I'm a happily married Tamil man sharing my insights in terms of where I think Tamil singles will have the most luck with meeting other Tamil singles. This list was a result of recent discussions I've had with single friends. By discussion, I mean more of a debate with me trying to get them to think beyond the standard club or bar/lounge.
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The one thing I realize now is being beautiful isn't about being skinny or size zero. It's loving every inch and curve of your body and embracing everything about you. If you don't love yourself, the number means nothing. Telling the world my story was the final stage.
As Tamils, we find unwed pregnancy to be such a crime that it restricts those who need someone to lean on in times of despair. I had no one I could go to.My partner did not want anyone to know. From the day we found out we were pregnant to months after we had aborted the child, I had to keep all of my emotions to myself.
Our arrival in Canada started in earnest after the 1983 anti-Tamil riot in Sri Lanka. The mass exodus accelerated in the last decade of the last century, resulting in largest Sri Lankan Tamil population outside of Sri Lanka. Since then, collectively the lives of Tamils were "rewired".
It was almost 30 years ago. War has began. The sounds of chirping birds were replaced with blasting bombs. My husband had come back from town to get me and my daughter. We are leaving tomorrow morning. It was the beginning of our journey. A journey to a new place, a new beginning.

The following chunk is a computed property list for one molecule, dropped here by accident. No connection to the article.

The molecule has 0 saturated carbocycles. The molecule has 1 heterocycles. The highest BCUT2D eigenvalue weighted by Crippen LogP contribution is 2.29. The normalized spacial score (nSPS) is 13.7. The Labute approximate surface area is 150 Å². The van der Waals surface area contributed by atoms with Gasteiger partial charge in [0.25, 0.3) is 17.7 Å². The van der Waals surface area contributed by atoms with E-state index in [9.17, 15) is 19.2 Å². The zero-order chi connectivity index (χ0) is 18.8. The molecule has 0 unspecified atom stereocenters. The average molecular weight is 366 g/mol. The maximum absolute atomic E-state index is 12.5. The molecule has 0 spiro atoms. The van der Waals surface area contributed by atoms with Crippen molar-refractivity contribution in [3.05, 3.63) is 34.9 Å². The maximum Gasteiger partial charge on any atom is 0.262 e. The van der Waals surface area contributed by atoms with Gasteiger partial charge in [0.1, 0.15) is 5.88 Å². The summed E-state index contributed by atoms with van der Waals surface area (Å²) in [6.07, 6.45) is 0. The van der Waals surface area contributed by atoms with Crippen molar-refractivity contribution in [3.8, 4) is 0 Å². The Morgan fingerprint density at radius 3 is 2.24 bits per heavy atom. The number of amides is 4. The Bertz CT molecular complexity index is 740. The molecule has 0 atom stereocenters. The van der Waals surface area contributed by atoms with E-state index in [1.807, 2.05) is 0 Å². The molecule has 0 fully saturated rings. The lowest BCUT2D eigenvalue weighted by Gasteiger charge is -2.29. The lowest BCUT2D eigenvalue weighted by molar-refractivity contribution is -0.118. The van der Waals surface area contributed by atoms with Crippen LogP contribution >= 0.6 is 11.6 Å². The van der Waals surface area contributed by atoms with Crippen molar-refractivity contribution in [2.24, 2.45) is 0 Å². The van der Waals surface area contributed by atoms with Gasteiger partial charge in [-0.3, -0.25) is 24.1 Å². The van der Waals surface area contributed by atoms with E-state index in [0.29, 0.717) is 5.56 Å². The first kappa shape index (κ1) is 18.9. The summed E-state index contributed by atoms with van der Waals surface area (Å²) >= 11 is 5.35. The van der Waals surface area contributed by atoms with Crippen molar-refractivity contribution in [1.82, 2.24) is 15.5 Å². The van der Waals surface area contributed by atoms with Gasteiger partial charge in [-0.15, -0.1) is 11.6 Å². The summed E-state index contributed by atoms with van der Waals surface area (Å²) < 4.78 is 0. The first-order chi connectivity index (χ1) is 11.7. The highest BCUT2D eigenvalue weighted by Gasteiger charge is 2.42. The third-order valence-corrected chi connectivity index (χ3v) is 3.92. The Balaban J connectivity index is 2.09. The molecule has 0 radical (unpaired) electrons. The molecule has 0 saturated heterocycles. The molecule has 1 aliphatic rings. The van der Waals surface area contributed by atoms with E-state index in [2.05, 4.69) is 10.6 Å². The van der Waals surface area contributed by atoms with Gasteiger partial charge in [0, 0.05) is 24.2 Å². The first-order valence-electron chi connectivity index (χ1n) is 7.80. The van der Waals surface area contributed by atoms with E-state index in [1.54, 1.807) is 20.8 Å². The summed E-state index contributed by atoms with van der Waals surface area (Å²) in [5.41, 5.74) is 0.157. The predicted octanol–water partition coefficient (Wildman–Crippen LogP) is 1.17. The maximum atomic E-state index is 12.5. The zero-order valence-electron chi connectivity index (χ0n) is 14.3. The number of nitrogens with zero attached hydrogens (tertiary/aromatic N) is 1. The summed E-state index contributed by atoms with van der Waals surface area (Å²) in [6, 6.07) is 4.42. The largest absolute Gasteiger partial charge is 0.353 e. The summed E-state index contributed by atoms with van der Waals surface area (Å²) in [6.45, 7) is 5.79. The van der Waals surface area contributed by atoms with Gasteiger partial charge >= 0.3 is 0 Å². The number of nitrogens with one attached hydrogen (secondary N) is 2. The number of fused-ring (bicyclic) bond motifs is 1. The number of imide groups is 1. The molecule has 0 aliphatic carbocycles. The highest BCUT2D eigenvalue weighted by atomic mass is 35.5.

Every year we all make new year's resolutions that ultimately never get resolved. We purchase gym memberships and have sudden health kicks that stop kicking after two weeks and 10 chicken wings later. Trust me, I was supposed to lose those ten pounds, three years ago.
With a headstrong career spanning over 20 years, it was humbling to hear 42-year-old Indhu Rubasingham, artistic director of Tricycle Theatre in Kilburn, London, admit that she still gets nervous. Being critiqued is nothing new to this theatre veteran, whose work has been consistently well received and has even earned her a handful of distinguished awards.